- PVC pipe clamps were ordered with the extra snaps. We’ll use them to clamp the skirting down to PVC pipes and more evenly distribute the weight and pressure. The sandbags will stop any flapping.
- Our contact at EZ Snap Direct recommended we superglue any snaps that separated (leaving the adhesive back on the camper)
Oh, to do this again! We didn’t do our homework as well as we had thought. Most certainly, we made mistakes. Overall, I think we would have been better off skirting our RV with Option #1.
As far as the vinyl skirting is concerned, here are our conclusions.
Pipe Clamp System. We should have read about and used the pipe clamp system especially given our windy location.
Snap Spacing. If we had paid attention to the windy area tips, it would not have cost us so much in the long run in added shipping.
Snap Curing Time. We rushed it. Plain and simple, we didn’t wait the recommended time.
5th Wheel Enclosure. As it looks right now, it’s not necessary and is really an added cost. We have our electric and propane costs for November. Of course, weather changes and fluctuates but we’ll see how our bill changes for the month of December without the 5th wheel enclosed.
EZ Snap was great to work with and their product does seem to be high quality. I just wonder if this type of skirting is not the best for windy locations.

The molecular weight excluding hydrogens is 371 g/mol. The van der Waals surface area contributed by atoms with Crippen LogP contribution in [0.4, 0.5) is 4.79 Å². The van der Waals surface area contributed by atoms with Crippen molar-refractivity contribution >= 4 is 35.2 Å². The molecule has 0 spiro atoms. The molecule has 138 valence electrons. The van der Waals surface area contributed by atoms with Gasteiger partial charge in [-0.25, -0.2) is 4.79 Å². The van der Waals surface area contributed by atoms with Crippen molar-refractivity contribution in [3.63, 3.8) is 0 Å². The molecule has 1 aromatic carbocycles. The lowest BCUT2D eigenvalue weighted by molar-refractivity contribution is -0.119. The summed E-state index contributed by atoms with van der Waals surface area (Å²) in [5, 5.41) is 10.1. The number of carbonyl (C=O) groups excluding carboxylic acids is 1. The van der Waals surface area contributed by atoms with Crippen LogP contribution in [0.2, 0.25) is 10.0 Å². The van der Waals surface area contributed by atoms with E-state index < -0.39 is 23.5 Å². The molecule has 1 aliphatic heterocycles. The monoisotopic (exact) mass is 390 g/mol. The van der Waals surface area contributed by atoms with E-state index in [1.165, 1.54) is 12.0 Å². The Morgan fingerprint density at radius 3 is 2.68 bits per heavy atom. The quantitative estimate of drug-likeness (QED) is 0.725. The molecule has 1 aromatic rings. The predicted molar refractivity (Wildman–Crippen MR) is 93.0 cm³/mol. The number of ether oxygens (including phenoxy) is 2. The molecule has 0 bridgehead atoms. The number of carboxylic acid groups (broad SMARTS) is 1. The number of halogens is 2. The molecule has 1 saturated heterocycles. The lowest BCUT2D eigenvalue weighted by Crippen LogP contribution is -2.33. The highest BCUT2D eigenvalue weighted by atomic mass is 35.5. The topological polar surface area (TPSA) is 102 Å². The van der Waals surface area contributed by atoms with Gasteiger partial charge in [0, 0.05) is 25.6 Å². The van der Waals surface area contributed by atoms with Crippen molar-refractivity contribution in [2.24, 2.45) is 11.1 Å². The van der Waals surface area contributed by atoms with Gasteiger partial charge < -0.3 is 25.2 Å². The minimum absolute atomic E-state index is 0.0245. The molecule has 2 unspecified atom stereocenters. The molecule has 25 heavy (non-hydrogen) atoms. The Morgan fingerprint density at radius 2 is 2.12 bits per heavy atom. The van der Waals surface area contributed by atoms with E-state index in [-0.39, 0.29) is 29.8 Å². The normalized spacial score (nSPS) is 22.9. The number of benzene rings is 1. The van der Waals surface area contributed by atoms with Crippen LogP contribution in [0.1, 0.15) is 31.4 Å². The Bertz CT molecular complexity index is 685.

We’ll update on how our modifications work after the next blustery day.
7 thoughts on “Vinyl RV Skirting Issues at Our Windy Location”
Hello! I just read your adventures in skirting your r.v.
I wanted to let you know I am so glad you decided to post this story even though it is “the most boring thing you have ever written” ! I sincerely appreciated this, we are facing the same challenge, how to and with what do we skirt our r.v. Although we do not have the extreme weather you all encounter, it does get fairly cold here in Idaho and like you we are concerned with the cost of heating our unit. I learned alot from this and appreciate all the time and effort it took. Thanks again, I look forward to hearing more articles from you! Karen
Thank you so much Karen! I’m glad it could help though it was painful to write. 🙂 What did you decide on?
We have the same skirting and have faced the issues you have with the wind. We placed our 3m studs 6 inches apart and used the pipe and clamps to secure the bottom. Many of our 3m thibgs have popped off. We ended up using duct tape to keep it secure at the top. The pipe and clamps are too light. We used some rocks and what ever we could find. We are going to remake the skirting over the summer in small sections and hold together with the sticky back velcro (our 5th wheel section is done like that and works really well) As for attaching the bottom….I think we will go with eyelets washers and rail road spikes. Hope yours is sorted now.
I have same system with same issues, I bought new 3m tape for snaps witch seems to work well. Since there tape comes apart not unglued. As for the nose. I am trying 2 inch velco Industrial strength glue tape.